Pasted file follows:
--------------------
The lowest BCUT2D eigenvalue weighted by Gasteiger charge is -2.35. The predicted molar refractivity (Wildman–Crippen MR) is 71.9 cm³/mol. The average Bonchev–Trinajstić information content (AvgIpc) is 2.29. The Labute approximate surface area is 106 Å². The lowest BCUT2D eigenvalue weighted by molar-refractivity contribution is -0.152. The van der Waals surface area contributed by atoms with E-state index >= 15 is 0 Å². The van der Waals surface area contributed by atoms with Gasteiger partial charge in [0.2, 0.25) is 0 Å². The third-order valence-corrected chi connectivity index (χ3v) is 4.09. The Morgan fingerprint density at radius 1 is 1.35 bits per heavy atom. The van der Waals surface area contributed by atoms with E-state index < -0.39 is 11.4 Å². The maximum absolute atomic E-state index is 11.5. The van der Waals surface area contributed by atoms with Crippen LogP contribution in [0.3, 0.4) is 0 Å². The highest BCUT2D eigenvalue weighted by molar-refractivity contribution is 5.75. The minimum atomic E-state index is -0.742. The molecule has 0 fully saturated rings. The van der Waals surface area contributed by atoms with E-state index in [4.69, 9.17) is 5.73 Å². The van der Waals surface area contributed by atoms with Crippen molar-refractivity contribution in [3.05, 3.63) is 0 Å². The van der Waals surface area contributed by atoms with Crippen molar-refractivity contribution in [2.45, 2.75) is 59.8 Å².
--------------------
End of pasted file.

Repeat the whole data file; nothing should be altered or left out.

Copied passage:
The lowest BCUT2D eigenvalue weighted by Gasteiger charge is -2.35. The predicted molar refractivity (Wildman–Crippen MR) is 71.9 cm³/mol. The average Bonchev–Trinajstić information content (AvgIpc) is 2.29. The Labute approximate surface area is 106 Å². The lowest BCUT2D eigenvalue weighted by molar-refractivity contribution is -0.152. The van der Waals surface area contributed by atoms with E-state index >= 15 is 0 Å². The van der Waals surface area contributed by atoms with Gasteiger partial charge in [0.2, 0.25) is 0 Å². The third-order valence-corrected chi connectivity index (χ3v) is 4.09. The Morgan fingerprint density at radius 1 is 1.35 bits per heavy atom. The van der Waals surface area contributed by atoms with E-state index < -0.39 is 11.4 Å². The maximum absolute atomic E-state index is 11.5. The van der Waals surface area contributed by atoms with Crippen LogP contribution in [0.3, 0.4) is 0 Å². The highest BCUT2D eigenvalue weighted by molar-refractivity contribution is 5.75. The minimum atomic E-state index is -0.742. The molecule has 0 fully saturated rings. The van der Waals surface area contributed by atoms with E-state index in [4.69, 9.17) is 5.73 Å². The van der Waals surface area contributed by atoms with Crippen molar-refractivity contribution in [3.05, 3.63) is 0 Å². The van der Waals surface area contributed by atoms with Crippen molar-refractivity contribution in [2.45, 2.75) is 59.8 Å².